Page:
James Ellenberger: Short poems are like potato chips: I often really enjoy the work, but am left wanting more. The best short poems seem to be able to circumvent the desire for more by engaging or evoking a world well outside of the page. In the case of haiku, the poem’s brevity isolates different cairns of human experience, directing us toward something impactful without telling us how that moment should resonate with us. For example, here’s Basho’s famous frog haiku (as translated by Robert Hass):
The old pond—
a frog jumps in,
sound of water.
This poem transports us without drawing clear guidelines of where we are, which leaves the piece feeling timeless. Even when we’re gone—and the words that we’ve fretted over, too, are gone—the old ponds will be older and the frogs, always new in their sleek skin, will continue leaping. It’s comforting to think that the burden of creating beauty isn’t on our shoulders, that sometimes it’s enough to simply linger in a moment.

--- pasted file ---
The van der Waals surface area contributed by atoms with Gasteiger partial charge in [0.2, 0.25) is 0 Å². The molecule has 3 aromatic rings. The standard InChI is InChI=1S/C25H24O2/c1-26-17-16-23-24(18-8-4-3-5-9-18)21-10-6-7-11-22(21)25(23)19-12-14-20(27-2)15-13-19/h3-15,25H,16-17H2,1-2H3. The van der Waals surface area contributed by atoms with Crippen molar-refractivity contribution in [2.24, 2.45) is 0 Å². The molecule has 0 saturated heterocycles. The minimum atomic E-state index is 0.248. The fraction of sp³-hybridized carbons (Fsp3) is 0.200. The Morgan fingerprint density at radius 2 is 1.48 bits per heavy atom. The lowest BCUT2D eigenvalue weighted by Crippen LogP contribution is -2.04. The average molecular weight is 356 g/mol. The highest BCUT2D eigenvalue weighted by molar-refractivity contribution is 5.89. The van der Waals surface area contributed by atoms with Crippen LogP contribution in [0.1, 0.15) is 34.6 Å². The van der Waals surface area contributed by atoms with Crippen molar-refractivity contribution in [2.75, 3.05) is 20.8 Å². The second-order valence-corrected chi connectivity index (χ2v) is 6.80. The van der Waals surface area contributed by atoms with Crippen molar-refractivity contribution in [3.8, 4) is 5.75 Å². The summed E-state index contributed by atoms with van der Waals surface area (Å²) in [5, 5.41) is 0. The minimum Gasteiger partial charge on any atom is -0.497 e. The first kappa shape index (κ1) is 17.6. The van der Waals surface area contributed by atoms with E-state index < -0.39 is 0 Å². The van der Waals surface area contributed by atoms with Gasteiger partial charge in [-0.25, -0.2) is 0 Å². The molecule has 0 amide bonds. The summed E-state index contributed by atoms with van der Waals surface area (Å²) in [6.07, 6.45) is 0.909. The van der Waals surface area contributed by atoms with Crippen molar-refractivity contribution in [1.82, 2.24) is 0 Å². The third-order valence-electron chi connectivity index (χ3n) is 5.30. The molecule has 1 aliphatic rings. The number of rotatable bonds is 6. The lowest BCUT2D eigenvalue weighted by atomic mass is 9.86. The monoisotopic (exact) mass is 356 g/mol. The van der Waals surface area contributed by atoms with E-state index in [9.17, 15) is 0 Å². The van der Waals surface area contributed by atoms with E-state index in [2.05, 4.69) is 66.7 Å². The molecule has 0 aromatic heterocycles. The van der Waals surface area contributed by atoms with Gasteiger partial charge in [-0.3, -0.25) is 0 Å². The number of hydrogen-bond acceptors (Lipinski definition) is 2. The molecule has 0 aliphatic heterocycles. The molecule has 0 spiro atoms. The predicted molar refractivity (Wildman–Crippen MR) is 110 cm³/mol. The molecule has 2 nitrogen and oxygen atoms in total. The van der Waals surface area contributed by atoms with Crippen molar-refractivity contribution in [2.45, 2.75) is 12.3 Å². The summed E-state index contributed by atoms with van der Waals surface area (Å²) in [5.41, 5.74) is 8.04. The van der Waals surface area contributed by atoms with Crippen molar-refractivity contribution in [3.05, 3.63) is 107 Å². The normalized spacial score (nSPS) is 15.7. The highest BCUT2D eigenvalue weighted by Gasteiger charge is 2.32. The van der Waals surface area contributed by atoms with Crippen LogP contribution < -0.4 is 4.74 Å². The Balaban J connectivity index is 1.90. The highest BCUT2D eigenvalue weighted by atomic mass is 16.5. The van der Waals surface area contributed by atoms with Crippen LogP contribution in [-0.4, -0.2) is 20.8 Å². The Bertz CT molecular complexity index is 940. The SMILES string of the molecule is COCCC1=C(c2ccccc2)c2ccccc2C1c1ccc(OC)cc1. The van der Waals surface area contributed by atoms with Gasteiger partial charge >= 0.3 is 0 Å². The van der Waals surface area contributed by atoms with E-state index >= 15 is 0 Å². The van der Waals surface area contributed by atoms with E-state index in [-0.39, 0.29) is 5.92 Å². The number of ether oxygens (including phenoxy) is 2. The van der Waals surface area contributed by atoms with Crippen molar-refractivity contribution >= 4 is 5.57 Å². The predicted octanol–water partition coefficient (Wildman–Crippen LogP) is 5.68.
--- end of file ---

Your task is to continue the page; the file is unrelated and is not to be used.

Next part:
“Tip,” a poem Andrea Cohen in issue 13.1, manages to say an incredible amount in only five lines. Here’s the poem:
Always, on the tip
of his tongue, something
cold and deeply unthinkable.
Around him you
always felt sinkable.
The first thing that drew me to this poem was its clever use of wordplay: The tip of the tongue becomes the tip of the iceberg, implying that what we say goes much deeper than the words themselves. In a slightly different way from the aforementioned haiku, we’re given an emotional cairn washed in allusion rather than the description of a single event in the world. It’s hard not to consider Hemmingway’s Iceberg Theory here, particularly in the sense that, as readers, we’re never privy to what’s actually being said (or isn’t). The effect is rather magical: the sheer physicality of the tongue and iceberg must come to terms with the poem’s negative space (“unthinkable”). I see the other elements of this poem (the distancing effect of the self-reflexive “you,” the insistence on “always” as how this poem is framed in time) navigating the negative space that ebbs around these lines like an ocean.
Formally, rhyming “unthinkable” and “sinkable” forms a sonic bridge between what’s tactile and what isn’t; the feeling of being “sinkable” is stark and dire, while what’s “unthinkable” can’t be grappled with as directly. This creates a feeling of unease, one that’s made more poignant with the allusions to the Titanic, which serve to clarify the scale of this attachment (or detachment). It feels as though, in other words, the world, not merely the “you,” is sinking.